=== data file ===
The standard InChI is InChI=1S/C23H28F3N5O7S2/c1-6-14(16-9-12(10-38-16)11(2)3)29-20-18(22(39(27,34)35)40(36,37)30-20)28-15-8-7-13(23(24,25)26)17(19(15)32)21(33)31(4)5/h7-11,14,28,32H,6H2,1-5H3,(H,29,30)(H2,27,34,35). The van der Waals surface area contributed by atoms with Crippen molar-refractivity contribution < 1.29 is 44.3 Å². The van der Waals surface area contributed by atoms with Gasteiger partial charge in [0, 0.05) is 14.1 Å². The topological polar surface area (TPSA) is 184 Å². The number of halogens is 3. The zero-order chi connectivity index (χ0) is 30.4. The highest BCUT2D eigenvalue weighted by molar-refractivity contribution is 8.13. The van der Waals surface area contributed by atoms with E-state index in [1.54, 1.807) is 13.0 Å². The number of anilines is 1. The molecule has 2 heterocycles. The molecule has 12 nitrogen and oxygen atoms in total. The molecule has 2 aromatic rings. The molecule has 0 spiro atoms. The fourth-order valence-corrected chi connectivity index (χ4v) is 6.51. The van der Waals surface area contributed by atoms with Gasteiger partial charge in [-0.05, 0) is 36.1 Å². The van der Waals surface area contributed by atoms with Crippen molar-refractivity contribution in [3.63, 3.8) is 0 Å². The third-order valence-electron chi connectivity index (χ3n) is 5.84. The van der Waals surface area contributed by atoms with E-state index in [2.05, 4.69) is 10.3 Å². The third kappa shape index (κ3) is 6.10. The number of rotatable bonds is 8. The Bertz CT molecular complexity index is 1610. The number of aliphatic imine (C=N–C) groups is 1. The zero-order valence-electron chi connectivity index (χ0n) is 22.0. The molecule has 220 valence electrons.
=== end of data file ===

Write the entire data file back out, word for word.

The standard InChI is InChI=1S/C23H28F3N5O7S2/c1-6-14(16-9-12(10-38-16)11(2)3)29-20-18(22(39(27,34)35)40(36,37)30-20)28-15-8-7-13(23(24,25)26)17(19(15)32)21(33)31(4)5/h7-11,14,28,32H,6H2,1-5H3,(H,29,30)(H2,27,34,35). The van der Waals surface area contributed by atoms with Crippen molar-refractivity contribution < 1.29 is 44.3 Å². The van der Waals surface area contributed by atoms with Gasteiger partial charge in [0, 0.05) is 14.1 Å². The topological polar surface area (TPSA) is 184 Å². The number of halogens is 3. The zero-order chi connectivity index (χ0) is 30.4. The highest BCUT2D eigenvalue weighted by molar-refractivity contribution is 8.13. The van der Waals surface area contributed by atoms with E-state index in [1.54, 1.807) is 13.0 Å². The number of anilines is 1. The molecule has 2 heterocycles. The molecule has 12 nitrogen and oxygen atoms in total. The molecule has 2 aromatic rings. The molecule has 0 spiro atoms. The fourth-order valence-corrected chi connectivity index (χ4v) is 6.51. The van der Waals surface area contributed by atoms with Gasteiger partial charge in [-0.05, 0) is 36.1 Å². The van der Waals surface area contributed by atoms with Crippen molar-refractivity contribution in [3.63, 3.8) is 0 Å². The third-order valence-electron chi connectivity index (χ3n) is 5.84. The van der Waals surface area contributed by atoms with E-state index in [2.05, 4.69) is 10.3 Å². The third kappa shape index (κ3) is 6.10. The number of rotatable bonds is 8. The Bertz CT molecular complexity index is 1610. The number of aliphatic imine (C=N–C) groups is 1. The zero-order valence-electron chi connectivity index (χ0n) is 22.0. The molecule has 220 valence electrons.